About the RFS

One of the first things readers will notice of the RFS is that it is designed as web-based document. This approach creates more of a “living document,” it allows for easier input from the technical representatives from the states, and the document can be updated with new data and information as it becomes available. Freight professionals are well aware of the complexities and interrelations among the data and information, the various industries and businesses, and the geography and transportation system. The links and the referencing available in a web document allows a more full story to be told and provide easy access to those relevant ideas, data or case studies.

Where possible the tables, graphics and alike in the RFS are provided in an extractable and useable format for MAFC members and freight advocates. This information is often also provided in a graphic format in order that states and their partners have the information they need for presentations and planning documents that will help create champions and position freight projects for needed funding.

The contrasts between the RFS and state freight plans should also be noted. In the MAFC RFS, the regional freight system and its national linkages are presented as a multimodal freight and economic network stretching across the MAFC region and interconnected with the national network. Further, each of the modes is addressed independently as well as in the context of state and regional freight movement, and the national and global economic and logistics trends that are shaping our freight world. The RFS also addresses current as well as futuristic energy, economic, and logistics trends. These are far reaching global changes and combined with the RFS analysis provide a map of the future possibilities of freight and economic development in the MAFC region.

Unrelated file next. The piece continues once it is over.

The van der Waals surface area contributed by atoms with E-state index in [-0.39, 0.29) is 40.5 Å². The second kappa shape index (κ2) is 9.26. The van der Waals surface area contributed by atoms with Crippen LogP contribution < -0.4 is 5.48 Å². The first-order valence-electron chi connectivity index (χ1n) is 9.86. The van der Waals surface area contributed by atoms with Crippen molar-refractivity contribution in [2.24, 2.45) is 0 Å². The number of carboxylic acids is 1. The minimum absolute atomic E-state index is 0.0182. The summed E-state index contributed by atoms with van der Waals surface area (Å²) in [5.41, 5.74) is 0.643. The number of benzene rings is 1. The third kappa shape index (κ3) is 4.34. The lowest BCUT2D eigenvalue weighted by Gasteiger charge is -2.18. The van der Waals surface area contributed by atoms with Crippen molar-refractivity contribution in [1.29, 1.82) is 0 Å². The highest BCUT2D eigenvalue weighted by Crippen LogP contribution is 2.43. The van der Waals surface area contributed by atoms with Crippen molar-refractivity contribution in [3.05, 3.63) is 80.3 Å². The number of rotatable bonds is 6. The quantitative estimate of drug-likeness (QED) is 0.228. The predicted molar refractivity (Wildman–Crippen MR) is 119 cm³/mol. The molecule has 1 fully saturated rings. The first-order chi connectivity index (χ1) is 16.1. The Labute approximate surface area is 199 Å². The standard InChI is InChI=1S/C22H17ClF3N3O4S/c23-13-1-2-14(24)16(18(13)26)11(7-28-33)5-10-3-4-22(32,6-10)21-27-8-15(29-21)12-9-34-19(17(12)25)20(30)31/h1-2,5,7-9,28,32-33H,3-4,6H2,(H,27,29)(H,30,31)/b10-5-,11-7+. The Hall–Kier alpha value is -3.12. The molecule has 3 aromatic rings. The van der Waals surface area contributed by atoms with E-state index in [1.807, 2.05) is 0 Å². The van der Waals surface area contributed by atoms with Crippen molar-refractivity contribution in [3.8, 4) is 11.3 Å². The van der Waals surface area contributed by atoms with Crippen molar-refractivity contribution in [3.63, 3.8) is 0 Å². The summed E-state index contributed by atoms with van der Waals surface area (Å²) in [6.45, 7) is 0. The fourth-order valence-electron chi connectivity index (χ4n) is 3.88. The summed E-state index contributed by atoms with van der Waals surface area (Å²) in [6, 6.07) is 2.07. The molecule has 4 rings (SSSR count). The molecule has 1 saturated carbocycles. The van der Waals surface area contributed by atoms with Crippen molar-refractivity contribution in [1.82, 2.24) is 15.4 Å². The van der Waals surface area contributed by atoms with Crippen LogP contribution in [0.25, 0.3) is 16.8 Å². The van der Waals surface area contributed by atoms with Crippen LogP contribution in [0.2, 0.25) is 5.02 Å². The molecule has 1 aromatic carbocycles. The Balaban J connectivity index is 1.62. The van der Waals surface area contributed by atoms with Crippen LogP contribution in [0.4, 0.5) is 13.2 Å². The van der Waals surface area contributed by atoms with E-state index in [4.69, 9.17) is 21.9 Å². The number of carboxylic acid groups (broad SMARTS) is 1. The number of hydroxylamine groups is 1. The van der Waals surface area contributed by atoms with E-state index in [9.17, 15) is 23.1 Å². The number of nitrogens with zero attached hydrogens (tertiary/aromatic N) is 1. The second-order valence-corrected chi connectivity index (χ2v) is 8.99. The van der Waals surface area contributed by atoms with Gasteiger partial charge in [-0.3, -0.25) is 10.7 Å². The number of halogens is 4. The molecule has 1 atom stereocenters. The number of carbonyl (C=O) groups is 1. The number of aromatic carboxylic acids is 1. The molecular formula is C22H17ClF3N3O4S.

The RFS is also designed to be a working, policy-support document. With MAP-21 and a continued focus on the need for, and benefits of multi-state collaboration, the RFS presents the MAFC freight network in light of current MAP-21 policy and anticipated future trajectories. In the RFS we necessarily skirt the work of the state freight planner and state projects. While we recognize the importance of these components to the regional and national freight trajectory, the RFS will support and draw from state and local freight plans but necessarily assumes the regional and national perspectives. This provides for an extension to state freight plans across state borders to assist in multistate projects. Secondly, this perspective provides for representation of the MAFC multimodal regional freight systems in the national policy context. As a major freight region, ensuring that our freight assets are recognized and incorporated in the national freight agenda will prove critical in a funding-constrained and performance-based future.

Another major difference between this RFS and a state freight plan lies in the approach towards freight projects and programs. The RFS does not identify and list specific projects. Further, the regional freight study does not face the normal fiscal constraints of the state planning process. The RFS does however link the state project and policy context in a manner that provides support and justification for freight development across the MAFC states in the context of MAP-21 and a performance-based development.

It is also important to note that the MAFC RFS represents a collaborative effort between the 10 MAASTO states and their planning partners, CFIRE/MAFC staff, and the transportation and economic development related agencies. It is through this collaboration that the RFS document will ultimately provide actionable, timely, innovative and benefit-producing initiatives for regional freight development.

The Coalition efforts teamed with the recognition of the importance of multi-state projects by USDOT is expected to lead to initiatives in multistate, multi-jurisdictional projects. This same collaboration between states can be expected to yield benefits in terms of multistate operational and management improvements that increase freight efficiencies.

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